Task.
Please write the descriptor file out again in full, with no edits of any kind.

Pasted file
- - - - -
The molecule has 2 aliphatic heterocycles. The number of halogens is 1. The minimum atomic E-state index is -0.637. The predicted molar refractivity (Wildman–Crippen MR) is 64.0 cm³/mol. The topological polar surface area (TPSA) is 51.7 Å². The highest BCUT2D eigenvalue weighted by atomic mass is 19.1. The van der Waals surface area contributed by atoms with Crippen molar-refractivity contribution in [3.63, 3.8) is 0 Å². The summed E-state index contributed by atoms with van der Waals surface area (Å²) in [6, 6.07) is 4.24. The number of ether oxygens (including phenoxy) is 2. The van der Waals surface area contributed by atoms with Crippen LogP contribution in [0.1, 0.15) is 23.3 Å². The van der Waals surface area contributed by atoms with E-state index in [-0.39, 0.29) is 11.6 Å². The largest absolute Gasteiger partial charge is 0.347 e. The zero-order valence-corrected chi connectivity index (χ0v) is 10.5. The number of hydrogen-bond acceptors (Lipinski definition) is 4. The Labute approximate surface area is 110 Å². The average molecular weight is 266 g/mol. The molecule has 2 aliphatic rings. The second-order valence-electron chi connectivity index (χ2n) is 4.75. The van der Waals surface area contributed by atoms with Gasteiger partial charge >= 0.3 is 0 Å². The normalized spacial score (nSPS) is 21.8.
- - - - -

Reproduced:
The molecule has 2 aliphatic heterocycles. The number of halogens is 1. The minimum atomic E-state index is -0.637. The predicted molar refractivity (Wildman–Crippen MR) is 64.0 cm³/mol. The topological polar surface area (TPSA) is 51.7 Å². The highest BCUT2D eigenvalue weighted by atomic mass is 19.1. The van der Waals surface area contributed by atoms with Crippen molar-refractivity contribution in [3.63, 3.8) is 0 Å². The summed E-state index contributed by atoms with van der Waals surface area (Å²) in [6, 6.07) is 4.24. The number of ether oxygens (including phenoxy) is 2. The van der Waals surface area contributed by atoms with Crippen LogP contribution in [0.1, 0.15) is 23.3 Å². The van der Waals surface area contributed by atoms with E-state index in [-0.39, 0.29) is 11.6 Å². The largest absolute Gasteiger partial charge is 0.347 e. The zero-order valence-corrected chi connectivity index (χ0v) is 10.5. The number of hydrogen-bond acceptors (Lipinski definition) is 4. The Labute approximate surface area is 110 Å². The average molecular weight is 266 g/mol. The molecule has 2 aliphatic rings. The second-order valence-electron chi connectivity index (χ2n) is 4.75. The van der Waals surface area contributed by atoms with Gasteiger partial charge >= 0.3 is 0 Å². The normalized spacial score (nSPS) is 21.8.